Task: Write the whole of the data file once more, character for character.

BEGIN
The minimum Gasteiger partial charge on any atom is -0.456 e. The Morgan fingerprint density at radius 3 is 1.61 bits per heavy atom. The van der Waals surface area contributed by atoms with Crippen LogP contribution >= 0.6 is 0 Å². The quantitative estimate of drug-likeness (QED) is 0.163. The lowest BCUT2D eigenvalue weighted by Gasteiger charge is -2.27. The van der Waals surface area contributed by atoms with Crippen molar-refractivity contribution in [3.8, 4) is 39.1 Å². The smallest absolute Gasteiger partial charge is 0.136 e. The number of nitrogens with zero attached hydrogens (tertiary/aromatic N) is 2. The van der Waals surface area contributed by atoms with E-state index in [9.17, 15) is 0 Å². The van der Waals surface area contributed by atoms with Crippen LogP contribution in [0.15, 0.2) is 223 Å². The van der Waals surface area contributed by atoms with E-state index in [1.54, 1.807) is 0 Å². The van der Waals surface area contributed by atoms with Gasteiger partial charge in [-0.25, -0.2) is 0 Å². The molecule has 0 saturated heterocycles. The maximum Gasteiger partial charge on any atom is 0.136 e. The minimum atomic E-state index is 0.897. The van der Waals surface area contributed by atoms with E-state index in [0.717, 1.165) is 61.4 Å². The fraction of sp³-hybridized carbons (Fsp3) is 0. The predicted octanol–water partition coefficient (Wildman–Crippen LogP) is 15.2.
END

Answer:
The minimum Gasteiger partial charge on any atom is -0.456 e. The Morgan fingerprint density at radius 3 is 1.61 bits per heavy atom. The van der Waals surface area contributed by atoms with Crippen LogP contribution >= 0.6 is 0 Å². The quantitative estimate of drug-likeness (QED) is 0.163. The lowest BCUT2D eigenvalue weighted by Gasteiger charge is -2.27. The van der Waals surface area contributed by atoms with Crippen molar-refractivity contribution in [3.8, 4) is 39.1 Å². The smallest absolute Gasteiger partial charge is 0.136 e. The number of nitrogens with zero attached hydrogens (tertiary/aromatic N) is 2. The van der Waals surface area contributed by atoms with E-state index in [9.17, 15) is 0 Å². The van der Waals surface area contributed by atoms with Crippen LogP contribution in [0.15, 0.2) is 223 Å². The van der Waals surface area contributed by atoms with E-state index in [1.54, 1.807) is 0 Å². The van der Waals surface area contributed by atoms with Gasteiger partial charge in [-0.25, -0.2) is 0 Å². The molecule has 0 saturated heterocycles. The maximum Gasteiger partial charge on any atom is 0.136 e. The minimum atomic E-state index is 0.897. The van der Waals surface area contributed by atoms with E-state index in [0.717, 1.165) is 61.4 Å². The fraction of sp³-hybridized carbons (Fsp3) is 0. The predicted octanol–water partition coefficient (Wildman–Crippen LogP) is 15.2.